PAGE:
I found inspiration for more involvement in cycling from the relationships that I developed in the nurturing atmosphere within the Portland Velo cycling club. The people in Portland Velo taught me so much about the essentials of cycling, about riding effectively in a group, about cycling club culture, training, advocating and encouraging; I felt compelled to become one of their club sponsors and ride leaders. As my cycling skills and ties with the club developed over the years, I began to realize how much better the biking terrain in Eugene is. You know, we really are in cycling paradise here. What’s missing is the feeling of belonging to a group that really fits the level of biking at which I ride. I think that’s true for a lot of us, don’t you? I have learned that I do not want to race, but I do want to ride with a well-organized group of riders at my skill and strength level who share in my passion. I know I’m not alone, because Portland Velo successfully follows this concept with over 500 active members.
With this seed of this idea sprouting in my mind, it became clear to me that the biking community is fractured between bike shop teams, the Greater Eugene Area Riders (GEARs) and a few other small groups. I tried some GEARs rides and found that they were great for the slower riders, but they didn’t have a ride that suited my skill and fitness level. Stronger riders and intermediate riders were left to fend for themselves. I stumbled upon other groups that seemed to exclude outsiders like me. I have a different vision. I want to create that warm and welcoming sense of belonging to a broad spectrum of riders and abilities. Continue reading “Eugene Velo Bicycle Club”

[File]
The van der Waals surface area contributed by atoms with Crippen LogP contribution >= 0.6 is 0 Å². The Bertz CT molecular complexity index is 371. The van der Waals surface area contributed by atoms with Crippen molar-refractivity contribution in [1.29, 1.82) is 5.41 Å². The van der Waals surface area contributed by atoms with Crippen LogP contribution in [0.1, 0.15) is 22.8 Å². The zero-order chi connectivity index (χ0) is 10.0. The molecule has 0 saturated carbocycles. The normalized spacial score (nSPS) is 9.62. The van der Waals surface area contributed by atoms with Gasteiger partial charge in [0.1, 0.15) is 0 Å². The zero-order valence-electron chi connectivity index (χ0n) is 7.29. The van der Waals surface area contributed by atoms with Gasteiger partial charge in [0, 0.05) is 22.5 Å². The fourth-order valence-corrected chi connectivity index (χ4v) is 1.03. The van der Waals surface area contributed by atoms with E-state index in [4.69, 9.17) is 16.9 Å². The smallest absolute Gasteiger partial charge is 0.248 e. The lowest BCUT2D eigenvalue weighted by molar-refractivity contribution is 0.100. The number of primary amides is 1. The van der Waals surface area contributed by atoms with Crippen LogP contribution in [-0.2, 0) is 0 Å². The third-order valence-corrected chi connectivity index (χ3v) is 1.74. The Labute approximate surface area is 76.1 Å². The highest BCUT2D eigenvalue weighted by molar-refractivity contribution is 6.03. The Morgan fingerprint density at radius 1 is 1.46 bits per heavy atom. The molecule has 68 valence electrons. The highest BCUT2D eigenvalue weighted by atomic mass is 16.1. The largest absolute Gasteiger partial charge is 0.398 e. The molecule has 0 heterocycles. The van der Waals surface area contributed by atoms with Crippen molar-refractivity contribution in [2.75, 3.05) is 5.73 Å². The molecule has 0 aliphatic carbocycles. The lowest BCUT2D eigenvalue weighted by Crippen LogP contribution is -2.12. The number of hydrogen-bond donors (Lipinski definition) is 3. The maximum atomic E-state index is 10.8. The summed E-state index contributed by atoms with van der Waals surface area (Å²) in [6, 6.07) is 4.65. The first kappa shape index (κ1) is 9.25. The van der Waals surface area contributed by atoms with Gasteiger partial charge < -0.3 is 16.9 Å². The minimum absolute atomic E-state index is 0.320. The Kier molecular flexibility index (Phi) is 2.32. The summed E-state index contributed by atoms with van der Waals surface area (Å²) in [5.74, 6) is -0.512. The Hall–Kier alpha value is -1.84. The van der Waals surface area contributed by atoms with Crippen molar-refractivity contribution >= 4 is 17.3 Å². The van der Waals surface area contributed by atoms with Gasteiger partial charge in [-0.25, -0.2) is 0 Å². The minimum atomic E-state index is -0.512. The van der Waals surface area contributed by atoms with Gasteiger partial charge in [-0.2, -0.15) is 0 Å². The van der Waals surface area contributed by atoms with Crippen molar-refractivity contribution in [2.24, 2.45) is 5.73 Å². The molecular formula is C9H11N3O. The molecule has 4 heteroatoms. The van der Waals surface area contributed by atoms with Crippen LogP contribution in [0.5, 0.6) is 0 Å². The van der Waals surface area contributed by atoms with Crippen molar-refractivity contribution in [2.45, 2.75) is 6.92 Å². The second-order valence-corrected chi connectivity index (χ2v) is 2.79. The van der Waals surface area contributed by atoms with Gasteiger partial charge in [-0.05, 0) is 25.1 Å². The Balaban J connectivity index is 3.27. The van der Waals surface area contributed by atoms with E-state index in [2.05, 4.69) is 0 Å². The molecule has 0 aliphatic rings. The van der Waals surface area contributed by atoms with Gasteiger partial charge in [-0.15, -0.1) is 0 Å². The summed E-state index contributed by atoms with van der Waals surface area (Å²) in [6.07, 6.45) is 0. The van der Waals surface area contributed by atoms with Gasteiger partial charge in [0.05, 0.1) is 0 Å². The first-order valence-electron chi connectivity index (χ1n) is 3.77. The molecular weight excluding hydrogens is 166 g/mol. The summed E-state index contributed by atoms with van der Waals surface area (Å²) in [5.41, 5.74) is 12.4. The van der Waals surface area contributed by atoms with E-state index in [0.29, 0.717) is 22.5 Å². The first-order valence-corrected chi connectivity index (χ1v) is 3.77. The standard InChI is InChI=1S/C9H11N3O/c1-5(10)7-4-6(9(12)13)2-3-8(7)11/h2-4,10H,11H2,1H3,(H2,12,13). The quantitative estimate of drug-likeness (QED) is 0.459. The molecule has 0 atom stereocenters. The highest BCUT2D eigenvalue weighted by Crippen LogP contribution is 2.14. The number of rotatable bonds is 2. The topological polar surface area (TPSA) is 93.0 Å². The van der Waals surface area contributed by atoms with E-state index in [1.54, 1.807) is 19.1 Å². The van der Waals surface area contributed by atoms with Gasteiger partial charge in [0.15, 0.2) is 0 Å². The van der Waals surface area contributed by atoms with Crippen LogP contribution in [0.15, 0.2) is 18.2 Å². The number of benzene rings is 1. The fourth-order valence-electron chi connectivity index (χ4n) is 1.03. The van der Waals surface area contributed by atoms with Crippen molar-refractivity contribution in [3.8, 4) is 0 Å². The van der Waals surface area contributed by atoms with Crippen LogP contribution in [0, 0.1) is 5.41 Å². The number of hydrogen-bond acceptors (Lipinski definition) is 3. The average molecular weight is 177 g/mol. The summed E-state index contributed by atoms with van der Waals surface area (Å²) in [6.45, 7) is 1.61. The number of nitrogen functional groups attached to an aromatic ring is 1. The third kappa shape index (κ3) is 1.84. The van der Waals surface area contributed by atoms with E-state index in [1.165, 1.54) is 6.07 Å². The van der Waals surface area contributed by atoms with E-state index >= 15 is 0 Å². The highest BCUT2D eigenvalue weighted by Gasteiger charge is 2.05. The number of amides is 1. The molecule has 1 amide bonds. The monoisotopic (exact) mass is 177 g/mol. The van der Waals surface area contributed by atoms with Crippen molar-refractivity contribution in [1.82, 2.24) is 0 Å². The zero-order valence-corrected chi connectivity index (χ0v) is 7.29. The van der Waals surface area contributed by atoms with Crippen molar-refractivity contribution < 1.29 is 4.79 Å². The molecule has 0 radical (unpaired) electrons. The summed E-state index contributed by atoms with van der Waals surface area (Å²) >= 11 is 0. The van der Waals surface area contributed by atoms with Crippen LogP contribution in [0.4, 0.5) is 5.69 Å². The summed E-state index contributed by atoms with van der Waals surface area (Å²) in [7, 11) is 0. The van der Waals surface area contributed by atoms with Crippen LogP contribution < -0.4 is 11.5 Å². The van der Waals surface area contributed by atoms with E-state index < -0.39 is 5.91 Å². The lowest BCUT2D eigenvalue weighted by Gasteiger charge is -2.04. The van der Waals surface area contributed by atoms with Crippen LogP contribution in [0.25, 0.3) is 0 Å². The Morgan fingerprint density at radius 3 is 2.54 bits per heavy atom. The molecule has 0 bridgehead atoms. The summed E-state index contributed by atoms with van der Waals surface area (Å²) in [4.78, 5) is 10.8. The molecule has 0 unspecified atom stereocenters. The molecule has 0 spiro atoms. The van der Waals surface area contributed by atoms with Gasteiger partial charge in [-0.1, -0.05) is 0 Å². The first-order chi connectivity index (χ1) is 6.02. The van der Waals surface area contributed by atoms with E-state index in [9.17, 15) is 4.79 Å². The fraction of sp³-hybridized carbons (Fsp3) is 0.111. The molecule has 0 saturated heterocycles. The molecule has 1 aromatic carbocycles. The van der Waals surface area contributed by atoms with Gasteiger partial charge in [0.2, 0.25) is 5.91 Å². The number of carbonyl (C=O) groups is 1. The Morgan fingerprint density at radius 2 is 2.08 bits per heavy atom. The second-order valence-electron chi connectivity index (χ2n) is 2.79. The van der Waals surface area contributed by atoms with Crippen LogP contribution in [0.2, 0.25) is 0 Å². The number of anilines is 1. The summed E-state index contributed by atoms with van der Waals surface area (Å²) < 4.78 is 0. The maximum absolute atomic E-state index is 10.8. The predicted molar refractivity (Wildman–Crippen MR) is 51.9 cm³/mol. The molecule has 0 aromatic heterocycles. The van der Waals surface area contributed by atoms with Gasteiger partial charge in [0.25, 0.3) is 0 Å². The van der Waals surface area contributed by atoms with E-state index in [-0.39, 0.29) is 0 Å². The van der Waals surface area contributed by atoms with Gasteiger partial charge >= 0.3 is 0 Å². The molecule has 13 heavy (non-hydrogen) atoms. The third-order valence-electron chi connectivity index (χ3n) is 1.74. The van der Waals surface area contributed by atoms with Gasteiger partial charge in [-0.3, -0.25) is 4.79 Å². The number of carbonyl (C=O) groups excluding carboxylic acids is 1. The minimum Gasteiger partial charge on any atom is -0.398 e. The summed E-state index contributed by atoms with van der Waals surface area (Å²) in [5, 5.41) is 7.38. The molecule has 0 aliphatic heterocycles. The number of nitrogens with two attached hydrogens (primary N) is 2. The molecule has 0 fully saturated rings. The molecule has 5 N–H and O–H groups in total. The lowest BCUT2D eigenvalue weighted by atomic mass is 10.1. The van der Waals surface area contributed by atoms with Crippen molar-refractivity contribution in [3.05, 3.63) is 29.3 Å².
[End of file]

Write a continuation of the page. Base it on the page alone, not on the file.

The Territorial Highway Corridor Plan will address safety for all users of a particularly dangerous section of Territorial Highway. The Plan will focus on a 5.7-mile long section of the Highway that extends south from Gillespie Corners to Cottage Grove-Lorane Road. This section is narrow and in poor condition. It is used by trucks, cars, bicyclists, and pedestrians. This is a key transportation link to rural communities and forest, farming, and winery businesses. The Plan will document the process of developing and selecting a preferred design alternative supported by the public. The Plan will also include preliminary designs for the preferred design alternative.
Lane County and ODOT continue to partner in the planning and design process for improving Territorial Highway. They have been collecting information about cultural resources, wetlands, and geology — investigating what it would take to implement the preferred design alternative that was supported through the public process. There are design solutions for avoiding the cultural resource sites and for mitigating wetland impacts; however, the geological findings at Stony Point prompted further analysis of the preferred design alternative.